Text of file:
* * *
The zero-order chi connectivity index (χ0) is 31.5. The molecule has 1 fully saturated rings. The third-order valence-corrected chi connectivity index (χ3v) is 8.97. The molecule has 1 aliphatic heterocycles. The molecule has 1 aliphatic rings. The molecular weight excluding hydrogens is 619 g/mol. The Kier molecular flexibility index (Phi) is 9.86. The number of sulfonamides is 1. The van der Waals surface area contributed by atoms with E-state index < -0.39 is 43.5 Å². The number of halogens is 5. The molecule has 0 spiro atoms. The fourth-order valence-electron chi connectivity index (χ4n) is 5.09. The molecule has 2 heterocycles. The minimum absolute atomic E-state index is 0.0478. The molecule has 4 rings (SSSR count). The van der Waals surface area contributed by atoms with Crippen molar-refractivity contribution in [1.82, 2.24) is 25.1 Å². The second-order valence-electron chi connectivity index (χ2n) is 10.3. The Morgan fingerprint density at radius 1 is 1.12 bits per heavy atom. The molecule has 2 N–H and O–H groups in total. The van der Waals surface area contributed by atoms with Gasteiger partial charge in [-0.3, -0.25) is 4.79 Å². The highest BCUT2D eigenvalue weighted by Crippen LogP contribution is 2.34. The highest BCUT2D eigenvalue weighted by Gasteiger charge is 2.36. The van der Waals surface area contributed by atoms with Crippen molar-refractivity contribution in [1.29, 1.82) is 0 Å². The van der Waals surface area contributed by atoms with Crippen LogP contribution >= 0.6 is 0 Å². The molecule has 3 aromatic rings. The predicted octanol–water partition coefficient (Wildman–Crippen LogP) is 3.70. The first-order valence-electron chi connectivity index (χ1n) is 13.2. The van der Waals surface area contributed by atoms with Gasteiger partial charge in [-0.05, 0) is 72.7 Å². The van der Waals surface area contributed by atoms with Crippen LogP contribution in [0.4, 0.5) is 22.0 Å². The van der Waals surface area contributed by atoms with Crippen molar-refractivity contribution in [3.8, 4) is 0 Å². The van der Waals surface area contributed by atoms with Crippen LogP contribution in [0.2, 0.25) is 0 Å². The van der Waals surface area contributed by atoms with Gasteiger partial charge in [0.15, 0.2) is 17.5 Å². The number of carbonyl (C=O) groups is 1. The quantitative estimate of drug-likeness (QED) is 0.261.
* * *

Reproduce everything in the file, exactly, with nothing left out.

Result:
The zero-order chi connectivity index (χ0) is 31.5. The molecule has 1 fully saturated rings. The third-order valence-corrected chi connectivity index (χ3v) is 8.97. The molecule has 1 aliphatic heterocycles. The molecule has 1 aliphatic rings. The molecular weight excluding hydrogens is 619 g/mol. The Kier molecular flexibility index (Phi) is 9.86. The number of sulfonamides is 1. The van der Waals surface area contributed by atoms with E-state index < -0.39 is 43.5 Å². The number of halogens is 5. The molecule has 0 spiro atoms. The fourth-order valence-electron chi connectivity index (χ4n) is 5.09. The molecule has 2 heterocycles. The minimum absolute atomic E-state index is 0.0478. The molecule has 4 rings (SSSR count). The van der Waals surface area contributed by atoms with Crippen molar-refractivity contribution in [1.82, 2.24) is 25.1 Å². The second-order valence-electron chi connectivity index (χ2n) is 10.3. The Morgan fingerprint density at radius 1 is 1.12 bits per heavy atom. The molecule has 2 N–H and O–H groups in total. The van der Waals surface area contributed by atoms with Gasteiger partial charge in [-0.3, -0.25) is 4.79 Å². The highest BCUT2D eigenvalue weighted by Crippen LogP contribution is 2.34. The highest BCUT2D eigenvalue weighted by Gasteiger charge is 2.36. The van der Waals surface area contributed by atoms with Crippen molar-refractivity contribution in [1.29, 1.82) is 0 Å². The van der Waals surface area contributed by atoms with Crippen LogP contribution >= 0.6 is 0 Å². The molecule has 3 aromatic rings. The predicted octanol–water partition coefficient (Wildman–Crippen LogP) is 3.70. The first-order valence-electron chi connectivity index (χ1n) is 13.2. The van der Waals surface area contributed by atoms with Gasteiger partial charge in [-0.05, 0) is 72.7 Å². The van der Waals surface area contributed by atoms with Crippen LogP contribution in [0.4, 0.5) is 22.0 Å². The van der Waals surface area contributed by atoms with Crippen molar-refractivity contribution in [3.8, 4) is 0 Å². The van der Waals surface area contributed by atoms with Crippen LogP contribution in [0.2, 0.25) is 0 Å². The van der Waals surface area contributed by atoms with Gasteiger partial charge in [0.15, 0.2) is 17.5 Å². The number of carbonyl (C=O) groups is 1. The quantitative estimate of drug-likeness (QED) is 0.261.